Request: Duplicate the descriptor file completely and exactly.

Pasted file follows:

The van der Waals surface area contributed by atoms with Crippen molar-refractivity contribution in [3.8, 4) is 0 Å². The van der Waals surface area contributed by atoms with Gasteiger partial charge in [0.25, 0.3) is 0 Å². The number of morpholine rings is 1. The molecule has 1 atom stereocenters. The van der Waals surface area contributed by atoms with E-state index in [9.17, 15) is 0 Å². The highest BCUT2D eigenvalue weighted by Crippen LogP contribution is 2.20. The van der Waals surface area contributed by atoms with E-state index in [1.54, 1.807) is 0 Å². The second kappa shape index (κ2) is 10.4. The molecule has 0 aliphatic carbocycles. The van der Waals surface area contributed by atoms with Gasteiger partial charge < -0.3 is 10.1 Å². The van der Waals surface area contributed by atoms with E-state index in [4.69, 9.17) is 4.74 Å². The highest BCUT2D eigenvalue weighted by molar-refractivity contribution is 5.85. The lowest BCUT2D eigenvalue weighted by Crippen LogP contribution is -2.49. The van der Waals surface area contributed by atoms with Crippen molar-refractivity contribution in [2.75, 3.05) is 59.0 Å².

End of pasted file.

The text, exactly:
The van der Waals surface area contributed by atoms with Crippen molar-refractivity contribution in [3.8, 4) is 0 Å². The van der Waals surface area contributed by atoms with Gasteiger partial charge in [0.25, 0.3) is 0 Å². The number of morpholine rings is 1. The molecule has 1 atom stereocenters. The van der Waals surface area contributed by atoms with E-state index in [9.17, 15) is 0 Å². The highest BCUT2D eigenvalue weighted by Crippen LogP contribution is 2.20. The van der Waals surface area contributed by atoms with E-state index in [1.54, 1.807) is 0 Å². The second kappa shape index (κ2) is 10.4. The molecule has 0 aliphatic carbocycles. The van der Waals surface area contributed by atoms with Gasteiger partial charge < -0.3 is 10.1 Å². The van der Waals surface area contributed by atoms with E-state index in [4.69, 9.17) is 4.74 Å². The highest BCUT2D eigenvalue weighted by molar-refractivity contribution is 5.85. The lowest BCUT2D eigenvalue weighted by Crippen LogP contribution is -2.49. The van der Waals surface area contributed by atoms with Crippen molar-refractivity contribution in [2.75, 3.05) is 59.0 Å².